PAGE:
Single-case experimental design vs. N-of-1 designs: What’s the difference?
Last updated: Aug 15, 2021
I don’t know about everyone else, but I often find myself confused about the difference between different types of small sample study designs. In particular, I find that there is conflation between single-case experimental designs (SCEDs) and N-of-1 designs. Psychologists (like me) are typically accustomed to SCEDs whereas other disciplines, such as biostatistics, typically rely on N-of-1 designs. So are they really different? And if they are, what are the differences between them? My goal in this post is to discuss each of these designs, highlight their similarities and differences, and bridge the linguistic gap between disciplines so we can choose the design that works best for our purposes!
Both of these designs exist in contrast to large RCTs, which are typically considered the gold standard clinical trial design in medical settings. However, there are weaknesses associated with these designs that bear acknowledgment. Most importantly, these designs rely on group-based “nomothetic” data analytic methods using average scores from each treatment condition taken over groups of individuals (e.g., testing whether the average score of group A is different from group B at post-treatment). Therefore, the results of these studies address the “average” patient but are not always applicable to a unique individual. Indeed, growing interest in precision medicine highlights the fact that the “average” patient does not exist and it is almost impossible to create a single intervention that is effective for everyone with a given condition (e.g., Davidson et al., 2018). RCTs are blunt data collection designs in the sense that data are typically collected pre- and post-intervention, creating a black box with regard to what happens during the intervention that produces change. Further, moderators of treatment effects are rarely examined making it difficult to answer the classic question: What intervention works for whom, under what circumstances.
Small sample studies have the potential to address these limitations. Because they rely on frequent measurement throughout the intervention it is possible to pinpoint when, and often why, change occurs. Further, because few subjects are being studied the effects are naturally being studied in a highly personalized context and moderators of treatment response can be systematically assessed and explored. Ready to look at our two designs? Let’s check them out!
First, SCEDs. The treatment in these cases is usually a psychological intervention or therapy. These are designs that test the effect of an intervention using a small number of subjects from whom frequent observations (e.g., daily, weekly) are recorded. SCED is actually an umbrella term that encompasses several types of design: phase change, multiple baseline, and alternating treatment designs. These designs can be quasi experimental (e.g., A-B, where “A” and “B” denote different experimental conditions or phases, like “A = baseline phase” and “B = treatment phase”) or include randomization (e.g., the random sequence A-B-A-B-B). Interested readers are referred to Barlow, Nock, and Hersen (2009)’s excellent book on this topic. While a discussion of these designs is beyond the scope of this post, all of these designs allow the researcher to isolate the effects of an intervention compared to an alternative condition. SCEDs can include one subject but can also include more. For SCEDs with multiple conditions (e.g., differing lengths of baseline), it is recommended at least three patients complete each condition. In SCEDs, randomization can occur within or between subjects. Thus, SCEDs allow for both between and within patient comparisons. Because of the frequent data collection, SCEDs inherently have strong internal validity. A SCED composed of one subject has relatively weak external validity; however, the addition of more subjects and replication of effects across individuals strengthens external validity.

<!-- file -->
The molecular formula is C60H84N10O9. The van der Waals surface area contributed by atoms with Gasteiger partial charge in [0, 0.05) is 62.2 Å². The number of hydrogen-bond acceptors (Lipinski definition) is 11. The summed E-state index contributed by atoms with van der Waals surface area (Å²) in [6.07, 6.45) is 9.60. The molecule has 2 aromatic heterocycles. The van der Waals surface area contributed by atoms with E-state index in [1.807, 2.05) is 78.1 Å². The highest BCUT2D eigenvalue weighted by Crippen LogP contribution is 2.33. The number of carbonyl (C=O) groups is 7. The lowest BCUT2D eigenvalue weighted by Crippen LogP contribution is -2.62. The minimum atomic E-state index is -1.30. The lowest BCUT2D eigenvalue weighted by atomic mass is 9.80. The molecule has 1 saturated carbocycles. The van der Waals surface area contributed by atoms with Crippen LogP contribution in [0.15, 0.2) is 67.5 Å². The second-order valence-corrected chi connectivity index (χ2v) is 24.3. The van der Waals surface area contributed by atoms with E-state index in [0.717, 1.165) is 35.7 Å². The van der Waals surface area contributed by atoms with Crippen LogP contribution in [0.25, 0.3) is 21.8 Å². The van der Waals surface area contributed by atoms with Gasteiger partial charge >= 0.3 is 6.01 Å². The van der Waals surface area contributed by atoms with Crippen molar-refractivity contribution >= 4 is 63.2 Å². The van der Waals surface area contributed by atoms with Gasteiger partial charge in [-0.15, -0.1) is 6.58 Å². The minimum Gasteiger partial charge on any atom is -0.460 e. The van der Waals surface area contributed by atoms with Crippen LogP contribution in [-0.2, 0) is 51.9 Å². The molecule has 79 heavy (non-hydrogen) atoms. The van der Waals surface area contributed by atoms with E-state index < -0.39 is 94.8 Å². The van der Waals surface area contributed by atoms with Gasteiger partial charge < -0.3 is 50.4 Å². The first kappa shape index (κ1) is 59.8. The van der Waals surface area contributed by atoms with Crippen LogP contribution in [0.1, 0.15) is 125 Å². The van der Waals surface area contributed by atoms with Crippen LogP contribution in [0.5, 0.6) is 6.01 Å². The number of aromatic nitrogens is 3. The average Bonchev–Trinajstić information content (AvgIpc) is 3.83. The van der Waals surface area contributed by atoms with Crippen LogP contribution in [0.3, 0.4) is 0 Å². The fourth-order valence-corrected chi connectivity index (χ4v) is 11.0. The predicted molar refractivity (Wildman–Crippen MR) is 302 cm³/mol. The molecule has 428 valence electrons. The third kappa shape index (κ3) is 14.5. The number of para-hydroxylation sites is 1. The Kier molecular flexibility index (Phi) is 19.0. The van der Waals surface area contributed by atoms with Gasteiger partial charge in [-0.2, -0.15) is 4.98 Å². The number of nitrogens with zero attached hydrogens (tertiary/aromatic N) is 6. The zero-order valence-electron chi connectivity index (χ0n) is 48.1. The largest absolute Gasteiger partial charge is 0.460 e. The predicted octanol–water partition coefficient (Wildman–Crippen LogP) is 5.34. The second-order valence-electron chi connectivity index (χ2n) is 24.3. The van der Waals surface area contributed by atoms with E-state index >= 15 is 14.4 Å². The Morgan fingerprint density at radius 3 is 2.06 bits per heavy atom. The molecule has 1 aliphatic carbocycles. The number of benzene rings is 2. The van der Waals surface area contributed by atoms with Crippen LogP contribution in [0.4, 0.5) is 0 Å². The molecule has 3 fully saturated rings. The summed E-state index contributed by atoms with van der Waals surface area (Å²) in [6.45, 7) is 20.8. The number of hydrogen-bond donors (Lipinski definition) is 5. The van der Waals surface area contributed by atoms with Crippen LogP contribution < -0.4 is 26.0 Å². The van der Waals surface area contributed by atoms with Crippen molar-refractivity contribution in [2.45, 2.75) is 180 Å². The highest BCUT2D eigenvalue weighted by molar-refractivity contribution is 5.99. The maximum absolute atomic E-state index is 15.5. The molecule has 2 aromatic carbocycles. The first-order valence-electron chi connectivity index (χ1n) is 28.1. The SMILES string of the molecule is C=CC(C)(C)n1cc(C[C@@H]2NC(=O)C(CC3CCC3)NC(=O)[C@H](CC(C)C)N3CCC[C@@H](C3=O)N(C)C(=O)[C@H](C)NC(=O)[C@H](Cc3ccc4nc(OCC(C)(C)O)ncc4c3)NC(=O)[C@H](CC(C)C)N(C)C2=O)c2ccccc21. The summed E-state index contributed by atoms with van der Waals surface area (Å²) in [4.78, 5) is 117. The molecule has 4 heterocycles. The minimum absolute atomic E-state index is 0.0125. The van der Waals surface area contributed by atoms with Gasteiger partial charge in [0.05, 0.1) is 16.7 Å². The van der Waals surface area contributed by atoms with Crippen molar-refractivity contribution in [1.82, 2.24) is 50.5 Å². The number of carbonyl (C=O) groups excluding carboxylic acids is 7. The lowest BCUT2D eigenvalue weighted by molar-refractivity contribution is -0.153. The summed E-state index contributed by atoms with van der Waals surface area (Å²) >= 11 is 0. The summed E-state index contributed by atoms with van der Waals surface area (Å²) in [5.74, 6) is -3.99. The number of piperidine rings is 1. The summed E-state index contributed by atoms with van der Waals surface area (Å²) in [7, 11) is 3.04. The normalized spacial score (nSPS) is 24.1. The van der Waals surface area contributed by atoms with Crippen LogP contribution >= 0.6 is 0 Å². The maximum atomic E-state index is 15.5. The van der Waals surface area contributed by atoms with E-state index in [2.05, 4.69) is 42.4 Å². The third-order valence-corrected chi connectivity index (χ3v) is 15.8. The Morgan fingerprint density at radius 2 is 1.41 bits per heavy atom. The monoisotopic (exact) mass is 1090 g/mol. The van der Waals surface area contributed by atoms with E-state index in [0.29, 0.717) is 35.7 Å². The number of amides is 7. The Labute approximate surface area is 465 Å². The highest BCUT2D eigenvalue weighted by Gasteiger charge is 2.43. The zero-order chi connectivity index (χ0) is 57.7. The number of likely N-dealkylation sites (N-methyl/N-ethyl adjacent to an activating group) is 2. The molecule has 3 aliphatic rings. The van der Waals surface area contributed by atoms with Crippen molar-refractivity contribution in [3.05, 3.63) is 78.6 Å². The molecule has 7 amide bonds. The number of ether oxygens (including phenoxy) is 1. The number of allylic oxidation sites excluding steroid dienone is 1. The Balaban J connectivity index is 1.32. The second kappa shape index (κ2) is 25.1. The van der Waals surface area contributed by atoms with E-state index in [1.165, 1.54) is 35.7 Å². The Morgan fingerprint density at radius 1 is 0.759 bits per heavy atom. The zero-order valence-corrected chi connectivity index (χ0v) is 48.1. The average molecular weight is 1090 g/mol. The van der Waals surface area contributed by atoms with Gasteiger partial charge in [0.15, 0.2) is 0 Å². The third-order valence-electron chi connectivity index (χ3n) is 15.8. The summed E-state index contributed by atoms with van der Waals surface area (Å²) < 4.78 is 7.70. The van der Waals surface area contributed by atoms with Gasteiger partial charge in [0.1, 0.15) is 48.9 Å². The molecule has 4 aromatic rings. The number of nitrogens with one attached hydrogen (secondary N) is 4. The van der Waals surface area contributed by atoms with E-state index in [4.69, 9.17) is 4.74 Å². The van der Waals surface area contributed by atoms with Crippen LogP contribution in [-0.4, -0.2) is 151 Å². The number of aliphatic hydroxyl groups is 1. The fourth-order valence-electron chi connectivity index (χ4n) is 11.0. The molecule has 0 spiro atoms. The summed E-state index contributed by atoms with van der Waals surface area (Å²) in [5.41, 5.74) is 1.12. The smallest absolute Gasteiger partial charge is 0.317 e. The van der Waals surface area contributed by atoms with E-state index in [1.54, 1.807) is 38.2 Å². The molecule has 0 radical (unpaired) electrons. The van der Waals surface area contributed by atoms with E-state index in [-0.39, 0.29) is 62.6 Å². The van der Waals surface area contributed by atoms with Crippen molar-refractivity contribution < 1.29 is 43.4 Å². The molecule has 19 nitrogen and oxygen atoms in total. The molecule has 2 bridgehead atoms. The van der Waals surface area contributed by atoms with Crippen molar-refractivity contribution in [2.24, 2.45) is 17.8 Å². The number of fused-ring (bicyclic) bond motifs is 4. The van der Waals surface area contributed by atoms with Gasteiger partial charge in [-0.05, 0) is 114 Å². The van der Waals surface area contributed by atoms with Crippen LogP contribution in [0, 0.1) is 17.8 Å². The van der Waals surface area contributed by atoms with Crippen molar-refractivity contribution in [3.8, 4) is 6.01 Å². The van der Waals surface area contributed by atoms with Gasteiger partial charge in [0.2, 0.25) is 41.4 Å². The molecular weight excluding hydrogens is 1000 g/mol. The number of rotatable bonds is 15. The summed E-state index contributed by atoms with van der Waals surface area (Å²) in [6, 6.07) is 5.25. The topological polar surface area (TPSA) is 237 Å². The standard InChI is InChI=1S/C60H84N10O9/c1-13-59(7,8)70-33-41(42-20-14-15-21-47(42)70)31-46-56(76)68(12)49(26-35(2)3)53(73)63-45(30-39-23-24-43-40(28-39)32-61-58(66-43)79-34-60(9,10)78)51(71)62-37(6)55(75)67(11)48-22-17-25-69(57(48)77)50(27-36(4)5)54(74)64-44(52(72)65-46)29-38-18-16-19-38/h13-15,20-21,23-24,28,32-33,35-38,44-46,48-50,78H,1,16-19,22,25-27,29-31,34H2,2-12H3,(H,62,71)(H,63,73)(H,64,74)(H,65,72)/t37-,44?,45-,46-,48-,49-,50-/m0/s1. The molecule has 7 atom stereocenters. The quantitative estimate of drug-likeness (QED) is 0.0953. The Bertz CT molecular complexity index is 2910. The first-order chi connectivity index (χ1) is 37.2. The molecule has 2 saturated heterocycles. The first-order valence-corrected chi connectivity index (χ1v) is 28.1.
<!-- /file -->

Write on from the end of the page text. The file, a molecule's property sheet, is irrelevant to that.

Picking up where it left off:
Now, N-of-1 designs. The treatment in these cases is usually a medical intervention or drug. As the name suggests, these designs include a single subject. Here lies the first difference from SCED designs, which by virtue of some designs, include multiple subjects (that being said, the N-of-1 world does include “series of n-of-1 trials” and “n-of-1 meta-analysis” which can also include multiple subjects). N-of-1 trials are randomized controlled trials in which all the randomization takes place within the subject. For example, a patient might be randomized to the days they do and do not take an allergy medication and report their symptoms on each day. So an n-of-1 trial usually continues for longer study periods than SCEDs (e.g., a few weeks of randomized days of either A or B). All the randomization is within-subject and the results allow for clear causal inferences about the average effects of the medication on allergy symptoms for that particular subject.
I see a lot of similarities between N-of-1 designs and SCEDs. Indeed, both focus on identifying causality and providing strong internal validity. A major difference is that SCEDs can include randomization across subjects within the same design whereas N-of-1 designs are single subject by definition. Additionally, N-of-1 designs always appear to include randomization between treatment conditions whereas SCEDs can include quasi-experimental A-B designs with less rigorous randomization.
In writing this, I ended up concluding there are more similarities between these designs than I realized! Perhaps part of the problem rests in each field using the terms they are most accustomed to. I grew up using SCED terminology. However, I can easily see the value of N-of-1 designs in psychotherapy research. Therefore I hope we can continue to bridge linguistic gaps together in our hunt for effective research designs!